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call for Cool House Tour volunteers

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  • Texas Solar Energy Society
    Volunteers needed for Cool House Tour, May 23rd Please help the Texas Solar Energy Society by volunteering for a shift at a house on the tour and get a free
    Message 1 of 1 , May 6, 2004
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      Volunteers needed for Cool House Tour, May 23rd

      Please help the Texas Solar Energy Society by volunteering for a shift at a house on the tour and get a free guidebook for your own touring pleasure.


      Fist shift:  11:30 a.m. to 3 p.m.

      Second shift: 3 p.m. to 6:30 p.m.


      Volunteers are needed to be the friendly greeter, to check that each visitor has a guidebook or to sell him/her one, to have visitors either remove shoes or put booties over them and to host a sign-in table .  Volunteers will also take tour supplies either to or from their site, including directional yard signs to be placed at key intersections.  These and other supplies will be distributed at a volunteer orientation.  Attendance is mandatory, either Thursday, May 20th, 6:30 - 7:30 p.m., OR Friday, May 21st, noon - 1 p.m.  Light supper/lunch will be provided.  These meetings will be held at Austin Energy, 721 Barton Springs Road.


      Please help us out!  See below to review the homes on the tour and pick the site where you want to be.  Return an email to Kathryn Houser at info@... to identify your home choice and which orientation meeting you will attend.  THANK YOU!!!


      Homes featured on the Cool House Tour 2004


      1.      Van Hyfte Remodel, in SOCO, a 104-year old family-built farmhouse transformed into a comfortable, efficient, high-tech example of how to build today.  The project’s highly conscientious sustainability is economical and can be accomplished by any homeowner or general contractor.

      2.      Schuwerk Residence, in SOCO, a striking home filled with light and low maintenance materials.  To preserve solar access, the owners got a variance to retain the wooded west side and built on the east half only.

      3.      Soliz Residence, in East Austin, a modest, extremely energy efficient home built of insulated concrete forms and metal panels.  This charming home makes use of creative forms of concrete in the attractive floors and unique shower surrounds.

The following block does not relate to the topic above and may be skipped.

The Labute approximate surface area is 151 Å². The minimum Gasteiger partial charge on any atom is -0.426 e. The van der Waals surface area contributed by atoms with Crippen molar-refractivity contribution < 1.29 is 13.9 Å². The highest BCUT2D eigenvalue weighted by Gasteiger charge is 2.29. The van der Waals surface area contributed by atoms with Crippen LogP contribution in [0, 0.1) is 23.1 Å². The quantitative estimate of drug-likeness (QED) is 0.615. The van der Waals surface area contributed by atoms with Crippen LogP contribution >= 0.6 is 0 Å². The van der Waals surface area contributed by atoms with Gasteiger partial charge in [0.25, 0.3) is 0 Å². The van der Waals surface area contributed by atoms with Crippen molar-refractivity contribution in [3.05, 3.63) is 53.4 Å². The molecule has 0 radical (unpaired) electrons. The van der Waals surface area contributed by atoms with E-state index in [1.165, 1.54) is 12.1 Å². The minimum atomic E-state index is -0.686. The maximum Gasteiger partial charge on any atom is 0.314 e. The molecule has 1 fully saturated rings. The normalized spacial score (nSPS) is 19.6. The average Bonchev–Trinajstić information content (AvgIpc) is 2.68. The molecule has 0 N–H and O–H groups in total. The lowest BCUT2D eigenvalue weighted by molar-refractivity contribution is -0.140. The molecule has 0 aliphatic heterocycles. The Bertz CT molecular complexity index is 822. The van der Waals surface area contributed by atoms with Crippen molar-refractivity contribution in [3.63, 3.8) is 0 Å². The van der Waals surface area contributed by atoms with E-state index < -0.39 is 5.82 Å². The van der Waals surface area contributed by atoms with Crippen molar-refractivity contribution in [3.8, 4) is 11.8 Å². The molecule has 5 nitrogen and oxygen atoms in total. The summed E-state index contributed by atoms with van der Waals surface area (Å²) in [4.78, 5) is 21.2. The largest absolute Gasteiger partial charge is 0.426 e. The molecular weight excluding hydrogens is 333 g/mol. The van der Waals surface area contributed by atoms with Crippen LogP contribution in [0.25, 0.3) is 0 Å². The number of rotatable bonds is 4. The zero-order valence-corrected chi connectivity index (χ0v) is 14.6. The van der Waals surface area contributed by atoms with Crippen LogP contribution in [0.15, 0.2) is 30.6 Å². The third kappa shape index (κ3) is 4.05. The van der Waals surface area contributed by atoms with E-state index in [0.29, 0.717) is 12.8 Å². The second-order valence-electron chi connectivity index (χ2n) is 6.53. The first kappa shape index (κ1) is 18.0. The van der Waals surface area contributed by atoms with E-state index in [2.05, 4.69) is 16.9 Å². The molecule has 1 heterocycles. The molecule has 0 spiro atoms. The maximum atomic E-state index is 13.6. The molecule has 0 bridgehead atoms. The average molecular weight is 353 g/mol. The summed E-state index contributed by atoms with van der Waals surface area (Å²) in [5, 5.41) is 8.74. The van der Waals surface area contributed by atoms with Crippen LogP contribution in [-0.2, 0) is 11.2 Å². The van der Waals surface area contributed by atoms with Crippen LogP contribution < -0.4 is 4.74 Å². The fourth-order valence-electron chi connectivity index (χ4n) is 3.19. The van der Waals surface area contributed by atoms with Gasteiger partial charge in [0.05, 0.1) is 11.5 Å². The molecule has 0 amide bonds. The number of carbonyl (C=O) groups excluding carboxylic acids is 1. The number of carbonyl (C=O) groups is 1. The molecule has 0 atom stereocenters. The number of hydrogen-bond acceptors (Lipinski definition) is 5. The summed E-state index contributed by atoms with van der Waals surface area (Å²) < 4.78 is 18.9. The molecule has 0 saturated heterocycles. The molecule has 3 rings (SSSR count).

4.      Pedernales Live-Work Lofts, in East Austin, a dramatic, inner city project combining Smart Housing, Smart Growth and Great Streets programs. Utilizing the best of contemporary ideas in urban planning, sustainability and modern architecture, the exciting site design pushes the storefronts and lofts to the street edge while providing an inner core as a large, interior park focusing on a performance pavilion and a community garden linked with courtyards and plazas.

      5.      Heritage Village, in East Austin, a single-family development of energy efficient, affordable homes. Spacious sidewalks throughout the development, the minimization of garages, the large front porches and the traditional architecture reminiscent of a by-gone era create the feeling of a 1950’s neighborhood. Two of the 12 builders’ projects will be open for touring.

      6.      Holt Residence, in Central Austin, an attractive period home on a narrow lot built of structural insulated panels.  With an open floor plan downstairs and private rooms up, the space available has been maximized with efficient built-ins; flexible, modular closet spaces with double access; and innovative uses of often overlooked areas, especially for creative storage solutions.

      7.      Donoho/Okeefe Renovation, in Central Austin, an excellent example of passive solar design. This beautifully day-lit home successfully integrates indoor-outdoor living with corner glass doors and pocket screens onto a large deck and back yard.

      8.      Raleigh Renovation, in West Austin, an addition that doubled the existing space while lowering utility bills.  The stunning new home salvaged much of the existing structure while opening up for day lighting and adding porches for sun protection.

      9.      Kinney remodel, in West Austin, a beautiful minimalist craftsman style home with an oriental influence that exemplifies sustainability at its best. The new design incorporated about half of the existing structure into an exceptional model of day lighting and a spacious, graceful feeling.

      10.  Hood Residence, in West Austin, a luxury dwelling designed to show that rammed earth construction and other green features can be successfully incorporated into a stunning, upscale home. While utilizing the best in passive solar technologies, as well as active solar electric and water heating systems, the home truly shines in its dramatic living spaces.

      11.  McKaskle Residence, in Southwest Austin, a little gem of a home representing the owners’ values of sustainability and self-sufficiency. Thoughtful design maximizes the use of all spaces while creating a spacious feel and focusing on energy reduction by reducing heat gain.


      Kathryn Houser, Executive Director
      Texas Solar Energy Society
      PO Box 1447
      Austin, TX  78767-1447
      512-326-3391 OR 800-465-5049
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